I remember clutching the magazine so tightly in the back seat of my mother’s car in Wethersfield, Conn., a “straight and narrow” town so close to New York City, but painstakingly so far away. Ellen DeGeneres was having a loud and proud day. “Yep, I’m Gay” the TIME magazine cover shouted. It was April 14, 1997, and it was very loud – in the way that a magazine cover can be so noisy without actually saying a damn word.

Truth be told, I was almost 15 years old and about to embark on my own journey of self so any rumbling of unified truth in a gay direction made me uncomfortable at best. Still, it was a moment and I knew that reading the article would somehow change my life forever.

That feeling of being on the precipice of a moment was the same instinctual way I felt about Brandi Carlile’s memoir Broken Horses as I turned the pages. The six-time Grammy Award-winning singer/songwriter and producer put pen to paper in a way only she could color to share her undeniable truths – opening the door for thousands, if not millions, of her fans to do the same. Like Ellen’s moment, Brandi’s would break through place and time to capture the heart of what mattered most. It was her time – and she was claiming it.

The #1 New York Times Bestseller begins by taking a deep dive into a childhood mixed with generational musical talent, grit, determination, and structure-less abandon that eventually becomes the crux of her future foundation. Brandi’s highs (and her lows) are gently uncovered with a bias for truth at every turn. Relateable elements of her tale are found in the familial struggles she shares throughout the 336 pages – as well as the successes she claims along the way.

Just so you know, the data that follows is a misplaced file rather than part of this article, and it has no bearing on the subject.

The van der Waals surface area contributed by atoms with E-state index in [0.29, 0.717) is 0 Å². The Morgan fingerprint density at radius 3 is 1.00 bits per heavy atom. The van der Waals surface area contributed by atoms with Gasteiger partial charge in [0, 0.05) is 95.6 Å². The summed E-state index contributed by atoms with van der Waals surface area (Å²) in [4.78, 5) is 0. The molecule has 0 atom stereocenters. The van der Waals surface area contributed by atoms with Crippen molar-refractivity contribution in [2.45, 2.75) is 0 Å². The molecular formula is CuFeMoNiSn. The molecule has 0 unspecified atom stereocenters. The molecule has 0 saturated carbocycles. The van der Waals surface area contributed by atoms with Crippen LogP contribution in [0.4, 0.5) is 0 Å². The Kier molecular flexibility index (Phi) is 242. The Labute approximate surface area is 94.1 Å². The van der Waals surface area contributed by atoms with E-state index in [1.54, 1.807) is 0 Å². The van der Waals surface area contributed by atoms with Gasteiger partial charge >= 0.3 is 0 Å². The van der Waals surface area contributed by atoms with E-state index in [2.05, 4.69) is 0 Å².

Going on this editorial ride through Brandi’s eyes has the potential to define a generation. Readers embark on a journey through the lens of a survivor who inherited nothing, but gained everything in the process. A rags to riches un-fairytale where love and loss are dusted off without (much) blame and maybe even a little humor. In some ways, her story reads as a typical lesbian stereotype (fishing, love triangles, rock ballads, and family planning), but in others – it’s a tale anyone can relate to regardless of acronym.

Oh, the fame part? That’s in there, too, but that’s never the reason to purchase a journey in between the covers of a memoir. It’s the human story that counts most. Brandi brings it home in Broken Horses.

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